“It is undisputed that Freud did as much for soul research as Darwin did for biology or Einstein for physics,” states the US psychiatry professor and author of the Freud biography “Inventor of the Modern Mind”, “but his theories have now changed No longer a scientific consensus. In modern science, he is only upheld as the guardian of the Grail, largely out of date assumptions. Let us see him as a literary genius and pioneer and not as an eternal father. "

Red cloth. The Freud criticism of the present differs, however, from the mainly ideologically conditioned Freud bashing of the 1970s through scientific arguments. In the course of the student revolt, in which Mao, Marx and the sexual liberation theories of the obscure Freud dissident Wilhelm Reich were on the agenda, the navel gazing in Freud's spirit was dead territory because it propagated apolitical retreat into inwardness. Freud, who once called girls “these little beings without a penis”, was a red rag for feminism and rightly so to this day.

The psychoanalyst and institute director of the Sigmund Freud University, Felix de Mendelssohn, attributes the fact that Freud still enjoys monument status in Austria to “the self-loving, petty-bourgeois local patriotism and the appalling break caused by Nazi rule”. The expulsion of psychoanalysis after the Anschluss in 1938 "completely lost its further development here". The trauma of the “Third Reich” and the years of “inability to mourn”, according to the psychoanalyst Alexander Mitscherlich, caused an inhibition to bite that “froze psychoanalysis as if it had suddenly come to a standstill with Freud's disappearance”. From this point of view, according to de Mendelssohn, it is quite understandable that today it sounds “more like a church sect, philosophy school of thought and esoteric cult” than “an empirical science”.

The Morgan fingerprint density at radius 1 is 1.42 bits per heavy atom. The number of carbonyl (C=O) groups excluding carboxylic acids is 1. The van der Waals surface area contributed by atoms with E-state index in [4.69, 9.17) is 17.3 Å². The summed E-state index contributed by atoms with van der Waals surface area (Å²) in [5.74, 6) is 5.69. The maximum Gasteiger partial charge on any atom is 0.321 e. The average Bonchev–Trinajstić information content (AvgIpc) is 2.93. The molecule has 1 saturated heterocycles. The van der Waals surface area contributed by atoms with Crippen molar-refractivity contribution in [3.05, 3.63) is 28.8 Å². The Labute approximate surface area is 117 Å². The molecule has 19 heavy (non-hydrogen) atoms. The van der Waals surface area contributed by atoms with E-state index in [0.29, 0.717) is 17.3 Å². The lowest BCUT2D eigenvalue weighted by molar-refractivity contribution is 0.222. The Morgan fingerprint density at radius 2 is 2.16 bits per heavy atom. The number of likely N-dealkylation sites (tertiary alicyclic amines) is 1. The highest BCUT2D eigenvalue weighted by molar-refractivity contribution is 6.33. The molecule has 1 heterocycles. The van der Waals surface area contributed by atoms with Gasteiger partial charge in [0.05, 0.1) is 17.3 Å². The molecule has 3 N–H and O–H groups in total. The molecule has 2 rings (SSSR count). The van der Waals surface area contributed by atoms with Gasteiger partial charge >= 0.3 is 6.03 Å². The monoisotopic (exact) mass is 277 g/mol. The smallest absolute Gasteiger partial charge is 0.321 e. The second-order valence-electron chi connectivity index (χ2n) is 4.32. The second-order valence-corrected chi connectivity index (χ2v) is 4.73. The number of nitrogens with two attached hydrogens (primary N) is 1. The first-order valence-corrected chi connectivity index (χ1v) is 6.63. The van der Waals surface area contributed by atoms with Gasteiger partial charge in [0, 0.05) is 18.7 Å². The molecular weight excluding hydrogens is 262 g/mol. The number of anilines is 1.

Karl Popper, perhaps the best-known philosopher of the 20th century alongside Ludwig Wittgenstein, had already expressed a similar criticism in the 1950s. Psychoanalysis is based "solely on the formation of myths", for which the procedure is responsible for Sigmund Freud, "who only tried to confirm his theses instead of checking them critically and empirically". Nevertheless, Popper also expresses respect for Freud's power of vision; the lack of science is "not the death sentence for his ideas". Popper's rival Wittgenstein remarked to Freud as succinctly as laconically: “Freud is certainly very often wrong. As for his character, he's probably a pig or something like that. "